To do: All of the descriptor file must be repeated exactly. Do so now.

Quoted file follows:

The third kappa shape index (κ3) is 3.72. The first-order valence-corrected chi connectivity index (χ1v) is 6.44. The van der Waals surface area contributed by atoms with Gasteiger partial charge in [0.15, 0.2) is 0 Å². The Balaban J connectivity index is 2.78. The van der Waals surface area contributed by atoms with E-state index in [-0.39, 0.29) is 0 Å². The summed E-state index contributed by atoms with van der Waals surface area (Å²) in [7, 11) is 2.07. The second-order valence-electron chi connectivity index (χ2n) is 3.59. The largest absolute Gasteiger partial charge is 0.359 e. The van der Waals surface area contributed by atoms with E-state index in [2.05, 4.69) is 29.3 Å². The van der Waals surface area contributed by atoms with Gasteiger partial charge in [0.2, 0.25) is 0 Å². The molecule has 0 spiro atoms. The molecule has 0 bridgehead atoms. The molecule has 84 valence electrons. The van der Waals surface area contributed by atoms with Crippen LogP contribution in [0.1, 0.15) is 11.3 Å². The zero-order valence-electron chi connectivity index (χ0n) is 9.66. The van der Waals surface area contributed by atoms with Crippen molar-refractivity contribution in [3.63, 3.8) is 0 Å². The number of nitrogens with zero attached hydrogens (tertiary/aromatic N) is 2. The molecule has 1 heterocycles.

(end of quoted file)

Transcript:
The third kappa shape index (κ3) is 3.72. The first-order valence-corrected chi connectivity index (χ1v) is 6.44. The van der Waals surface area contributed by atoms with Gasteiger partial charge in [0.15, 0.2) is 0 Å². The Balaban J connectivity index is 2.78. The van der Waals surface area contributed by atoms with E-state index in [-0.39, 0.29) is 0 Å². The summed E-state index contributed by atoms with van der Waals surface area (Å²) in [7, 11) is 2.07. The second-order valence-electron chi connectivity index (χ2n) is 3.59. The largest absolute Gasteiger partial charge is 0.359 e. The van der Waals surface area contributed by atoms with E-state index in [2.05, 4.69) is 29.3 Å². The van der Waals surface area contributed by atoms with Gasteiger partial charge in [0.2, 0.25) is 0 Å². The molecule has 0 spiro atoms. The molecule has 0 bridgehead atoms. The molecule has 84 valence electrons. The van der Waals surface area contributed by atoms with Crippen LogP contribution in [0.1, 0.15) is 11.3 Å². The zero-order valence-electron chi connectivity index (χ0n) is 9.66. The van der Waals surface area contributed by atoms with Crippen molar-refractivity contribution in [3.63, 3.8) is 0 Å². The number of nitrogens with zero attached hydrogens (tertiary/aromatic N) is 2. The molecule has 1 heterocycles.